Compaq Presario 724EA
I bought this Notebook when I lived in Belgium. It originally came in French but a quick telephone call to the Compaq customer services and they sent me the Rescue CDs in English.
I paid about 1000 euros (which was about £700 at the time) for it 3 years ago.
The speed of the Compaq Presario 724EA is 1.2 GHz and it's AMD Duron, which made it unbelievable fast 3 years ago and still is about the same as the PC I use now.
The notebook is 31.5 cm x 26.9 cm x 4.2 cm in dimension and weighs about 3 kilograms. It's black with a silver edging and it has the emblem COMPAQ in the middle of the laptop case.
It came with MS Windows XP Home edition (French and English) and Norton Anti Virus 2001 (French and English), which isn't really a big assortment but I didn't mind as I still had a lot of software from my dad's old PC and his new one as well.
The monitor is a 14.1" TFT and it's maximum resolution is 1024 x 768. It's like a LCD monitor and was unreadable in sunlight, which was quite annoying if you wanted to use it on a train and there was no blinds etc. It had a Graphics Processor / Vendor VIA ProSavage KN133 - AGP 4x and Video Memory Shared Video Memory (UMA) and the Max Resolution (external) was 1600 x 1200.
Keyboard was a standard AZERTY (which is the norm in Belgium). Never ever try and clean the keyboard by removing the keys, which can easily done but can do much more harm than good. I did this and now one of the keys at the bottom is loose and unreparable.
CDRW/DVD was integrated into the notebook. Read speed 24x (CD) / 8x (DVD) and write speed for the CD was 8x.
It has a hard disk of 20GB and the RAM on mine was 256MB, which could be upgraded to a maximum of 768MB. It also had an in-built floppy disk drive.
It has built in mouse and stereo speakers. The built in mouse isn't really meant for long term usage so it's best to have an external mouse as well because after three years, the built in mouse doesn't respond as well as it used to do. The same goes for the stereo speakers. If you are a teenager, which I was at the time when I got this Notebook, it's better to have external speaker because with loud music over an extended period of time, the speakers begin to crackle a bit.
The microphone plug and the headphone plug is at the side of the floppy disk. I loved it as there was no fiddling to get your microphone working. It was so easy to access and so was the headphone plug.
It has a Fax / modem - mini PCI 56kps which worked quite well when my broadband Tiscali wouldn't work when I moved to a new house.
At the back of the notebook, it has a pull down flap that protected the interfaces when you travel with it. The interfaces the notebook has are:
It has two USB ports (version 1) which isn't that many when you consider that your scanner, printer, digital camera or modem has to run from them.
A generic - 6 pin mini-DIN (PS/2 style) so you could add another keyboard or use a proper mouse instead of the built-in one.
A parallel port for an old fashioned printer.
The Ethernet interface is very useful as it makes the Cable box that comes with NTL broadband work faster than it would work with the USB ports.
A display / video - S-video output port and a display / video - VGA - 15 pin HD D-Sub (HD-15) (Video Output Supported NTSC, PAL) port so with the right cables, you could connect your notebook to your TV and watch DVDs or even the windows desktop. At that time, I didn't have a DVD that hooked up to the TV so this was really useful and sometimes, I wouldn't be able to find my notebook as people like my parents had nicked it from my room, so they could watch DVDs on the downstairs TV. (Tisk tisk parents, aye?)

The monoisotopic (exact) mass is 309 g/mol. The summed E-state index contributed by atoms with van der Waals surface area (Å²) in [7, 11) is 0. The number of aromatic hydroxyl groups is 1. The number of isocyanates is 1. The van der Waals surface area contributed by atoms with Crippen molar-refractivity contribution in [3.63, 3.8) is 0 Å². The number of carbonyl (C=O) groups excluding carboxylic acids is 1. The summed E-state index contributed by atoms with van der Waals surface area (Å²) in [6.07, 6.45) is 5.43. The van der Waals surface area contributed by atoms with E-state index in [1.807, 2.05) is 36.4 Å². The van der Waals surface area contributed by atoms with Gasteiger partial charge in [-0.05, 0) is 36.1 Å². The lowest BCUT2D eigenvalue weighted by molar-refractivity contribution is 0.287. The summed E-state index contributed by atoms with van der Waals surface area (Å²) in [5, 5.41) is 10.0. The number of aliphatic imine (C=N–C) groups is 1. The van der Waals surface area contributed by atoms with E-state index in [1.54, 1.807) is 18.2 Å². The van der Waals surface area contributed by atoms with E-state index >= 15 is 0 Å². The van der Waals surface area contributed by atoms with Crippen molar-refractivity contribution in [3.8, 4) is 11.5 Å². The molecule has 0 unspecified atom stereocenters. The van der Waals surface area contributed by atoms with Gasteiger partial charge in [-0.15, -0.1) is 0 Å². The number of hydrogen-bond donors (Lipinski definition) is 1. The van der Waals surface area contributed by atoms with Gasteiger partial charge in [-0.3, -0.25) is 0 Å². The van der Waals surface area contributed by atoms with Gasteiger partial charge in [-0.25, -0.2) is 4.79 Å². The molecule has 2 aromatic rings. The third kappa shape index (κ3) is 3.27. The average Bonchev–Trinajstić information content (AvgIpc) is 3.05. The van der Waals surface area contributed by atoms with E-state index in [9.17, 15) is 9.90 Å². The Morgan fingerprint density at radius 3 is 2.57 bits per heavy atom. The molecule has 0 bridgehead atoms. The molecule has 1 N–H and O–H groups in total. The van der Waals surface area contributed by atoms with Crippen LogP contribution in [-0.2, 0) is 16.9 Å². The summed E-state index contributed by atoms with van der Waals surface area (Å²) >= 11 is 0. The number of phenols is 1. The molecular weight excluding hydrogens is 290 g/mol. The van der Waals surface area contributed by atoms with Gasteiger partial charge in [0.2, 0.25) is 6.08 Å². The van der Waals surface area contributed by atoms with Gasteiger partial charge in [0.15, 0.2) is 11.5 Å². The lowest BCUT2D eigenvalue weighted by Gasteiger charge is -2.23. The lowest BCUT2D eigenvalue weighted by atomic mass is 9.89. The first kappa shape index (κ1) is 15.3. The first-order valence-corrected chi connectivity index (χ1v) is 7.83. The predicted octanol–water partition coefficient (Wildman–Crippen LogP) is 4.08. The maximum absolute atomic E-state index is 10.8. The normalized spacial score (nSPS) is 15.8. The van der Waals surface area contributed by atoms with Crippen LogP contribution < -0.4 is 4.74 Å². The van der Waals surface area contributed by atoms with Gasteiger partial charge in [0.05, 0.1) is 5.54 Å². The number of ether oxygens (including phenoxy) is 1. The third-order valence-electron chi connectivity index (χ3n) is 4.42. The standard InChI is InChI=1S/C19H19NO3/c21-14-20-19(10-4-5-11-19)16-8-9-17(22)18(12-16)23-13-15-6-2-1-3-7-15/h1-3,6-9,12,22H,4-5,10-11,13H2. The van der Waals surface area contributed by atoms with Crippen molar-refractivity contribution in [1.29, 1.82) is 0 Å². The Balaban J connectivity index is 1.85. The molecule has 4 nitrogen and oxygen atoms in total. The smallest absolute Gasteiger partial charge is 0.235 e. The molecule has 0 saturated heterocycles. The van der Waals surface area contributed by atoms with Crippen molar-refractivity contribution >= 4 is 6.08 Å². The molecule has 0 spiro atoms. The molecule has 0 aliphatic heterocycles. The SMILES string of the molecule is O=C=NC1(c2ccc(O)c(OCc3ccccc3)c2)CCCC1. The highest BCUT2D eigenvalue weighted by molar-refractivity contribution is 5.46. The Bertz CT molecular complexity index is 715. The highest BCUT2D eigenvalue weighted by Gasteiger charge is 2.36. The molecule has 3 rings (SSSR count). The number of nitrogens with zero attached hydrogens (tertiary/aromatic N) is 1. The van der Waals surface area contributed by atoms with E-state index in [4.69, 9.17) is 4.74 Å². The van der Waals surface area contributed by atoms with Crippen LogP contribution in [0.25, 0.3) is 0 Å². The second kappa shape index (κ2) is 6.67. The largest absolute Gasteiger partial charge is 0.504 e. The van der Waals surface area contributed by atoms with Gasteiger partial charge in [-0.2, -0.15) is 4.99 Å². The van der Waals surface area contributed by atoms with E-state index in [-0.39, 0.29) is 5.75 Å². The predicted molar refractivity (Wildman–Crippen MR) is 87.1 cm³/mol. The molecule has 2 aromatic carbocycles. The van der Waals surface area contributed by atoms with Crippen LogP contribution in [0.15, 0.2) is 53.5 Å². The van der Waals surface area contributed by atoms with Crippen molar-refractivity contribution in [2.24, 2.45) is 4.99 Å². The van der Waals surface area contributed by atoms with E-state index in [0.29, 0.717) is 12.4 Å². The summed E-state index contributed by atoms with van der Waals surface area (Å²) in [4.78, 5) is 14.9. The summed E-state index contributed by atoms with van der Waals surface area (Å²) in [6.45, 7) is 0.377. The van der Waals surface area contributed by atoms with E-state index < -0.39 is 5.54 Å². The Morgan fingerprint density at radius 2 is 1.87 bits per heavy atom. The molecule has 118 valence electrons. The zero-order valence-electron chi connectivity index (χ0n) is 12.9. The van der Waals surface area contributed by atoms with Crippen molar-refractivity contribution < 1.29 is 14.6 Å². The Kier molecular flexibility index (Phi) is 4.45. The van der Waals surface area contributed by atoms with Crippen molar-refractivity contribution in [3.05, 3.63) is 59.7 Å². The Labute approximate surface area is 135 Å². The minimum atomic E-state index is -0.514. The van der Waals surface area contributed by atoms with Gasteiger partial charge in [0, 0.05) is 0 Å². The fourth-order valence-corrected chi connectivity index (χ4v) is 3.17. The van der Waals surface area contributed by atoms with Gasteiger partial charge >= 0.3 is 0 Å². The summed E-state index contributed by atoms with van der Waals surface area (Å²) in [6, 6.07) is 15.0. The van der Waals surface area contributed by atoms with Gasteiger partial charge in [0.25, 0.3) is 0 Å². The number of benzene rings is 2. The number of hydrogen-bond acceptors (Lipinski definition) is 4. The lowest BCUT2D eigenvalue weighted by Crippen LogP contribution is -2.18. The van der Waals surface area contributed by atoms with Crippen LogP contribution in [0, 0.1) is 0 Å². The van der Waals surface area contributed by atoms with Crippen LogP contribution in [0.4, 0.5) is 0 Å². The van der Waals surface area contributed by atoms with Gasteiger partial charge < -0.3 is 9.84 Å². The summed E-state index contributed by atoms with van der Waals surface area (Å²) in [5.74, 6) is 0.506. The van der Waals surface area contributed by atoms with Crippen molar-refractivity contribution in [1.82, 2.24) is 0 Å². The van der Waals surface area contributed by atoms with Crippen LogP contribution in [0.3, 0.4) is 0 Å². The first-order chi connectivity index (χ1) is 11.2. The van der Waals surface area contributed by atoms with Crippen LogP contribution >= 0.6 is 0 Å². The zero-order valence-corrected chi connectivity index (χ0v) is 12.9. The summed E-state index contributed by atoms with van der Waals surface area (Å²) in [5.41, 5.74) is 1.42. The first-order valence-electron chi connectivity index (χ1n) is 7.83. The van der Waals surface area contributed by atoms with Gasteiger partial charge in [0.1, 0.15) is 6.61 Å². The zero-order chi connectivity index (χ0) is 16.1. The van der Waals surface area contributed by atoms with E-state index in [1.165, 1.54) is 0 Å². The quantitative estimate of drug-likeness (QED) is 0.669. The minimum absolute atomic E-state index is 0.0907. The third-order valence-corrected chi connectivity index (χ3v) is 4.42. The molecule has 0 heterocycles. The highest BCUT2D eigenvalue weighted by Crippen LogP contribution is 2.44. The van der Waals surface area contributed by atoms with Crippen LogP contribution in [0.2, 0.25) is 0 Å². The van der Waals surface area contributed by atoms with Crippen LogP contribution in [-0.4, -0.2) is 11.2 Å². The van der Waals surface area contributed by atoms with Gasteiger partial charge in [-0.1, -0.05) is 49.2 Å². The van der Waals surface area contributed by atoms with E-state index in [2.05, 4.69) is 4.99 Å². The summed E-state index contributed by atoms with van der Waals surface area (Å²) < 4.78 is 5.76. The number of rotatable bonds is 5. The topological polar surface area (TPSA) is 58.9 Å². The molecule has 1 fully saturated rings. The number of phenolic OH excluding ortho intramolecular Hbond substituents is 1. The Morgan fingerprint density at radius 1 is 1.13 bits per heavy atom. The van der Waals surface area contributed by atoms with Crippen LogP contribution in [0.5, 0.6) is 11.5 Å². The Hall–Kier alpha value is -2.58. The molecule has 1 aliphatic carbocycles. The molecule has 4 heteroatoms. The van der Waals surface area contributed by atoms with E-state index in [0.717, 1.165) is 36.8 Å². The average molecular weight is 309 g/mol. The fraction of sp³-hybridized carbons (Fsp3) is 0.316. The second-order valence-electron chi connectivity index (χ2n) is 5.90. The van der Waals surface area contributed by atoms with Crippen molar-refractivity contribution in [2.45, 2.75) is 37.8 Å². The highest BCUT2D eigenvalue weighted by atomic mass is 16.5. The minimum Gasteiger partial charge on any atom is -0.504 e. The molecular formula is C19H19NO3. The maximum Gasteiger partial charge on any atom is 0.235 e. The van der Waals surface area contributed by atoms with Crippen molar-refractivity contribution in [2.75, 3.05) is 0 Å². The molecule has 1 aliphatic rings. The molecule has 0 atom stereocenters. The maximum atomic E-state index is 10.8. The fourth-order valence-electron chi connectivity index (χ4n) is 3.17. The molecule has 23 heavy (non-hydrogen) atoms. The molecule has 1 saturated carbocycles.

Also you could connect the videoplayer to the notebook and watch the video on the Notebook or transfer the video onto the Notebook but I never really got the hang off that.
It could be run by the battery or the main power in the house. The battery type is Li-ion 14.8V 4400mAh Black and would last up to about 4 hours in my experience but the older the battery got, the shorter time it could last. The battery has a life span of up to 620 cycles and I'm sure I used it beyond its limits. A new battery is quite expensive but without the battery, you still can use it through just the AC adapter.
The laptop can overheat especially if you use it for long periods of time. Do not place it on your lap all the time as it can give you a heat rash and minor burns on your legs.
On the outside of the case, there are two cracks where the hinges are for supporting the monitor are. The monitor is quite lose now and you always have to keep tightening up the screw to stop the monitor for crack off all together. My friend had the same one as me and his monitor just cracked off its hinges about 2 years ago so that's a problem.
It had a 2-year guarantee any problems, that I had were always sorted by looking at the Compaq Support website or phone them up.
The notebook came with AC adapter cable, a battery, 2 recovery cds (4 if you counted the French ones I had as well) and instruction manual.
All in all, I probably used this laptop far too much as I don't think it was meant for 20 hour usage a day. I did have some small teething problems with it after the first three months but I updated my BIOS system for the Compaq support and it was good as new. The battery went in about a year and it actually did slightly burnt the tops of my legs. The laptop now is much better behaved as I only use it for about an hour a day.
I wouldn't recommend to this people because of the burning to my legs. A laptop just shouldn't be able to do that to your legs or at least, it should have had a warning with it.
If it wasn't for all the design faults with this computer. (The overheating and the hinges that keep the monitor stable or don't keep it stable), it would have been the best computer in the world but we could say that about every PC or Notebook we have owned.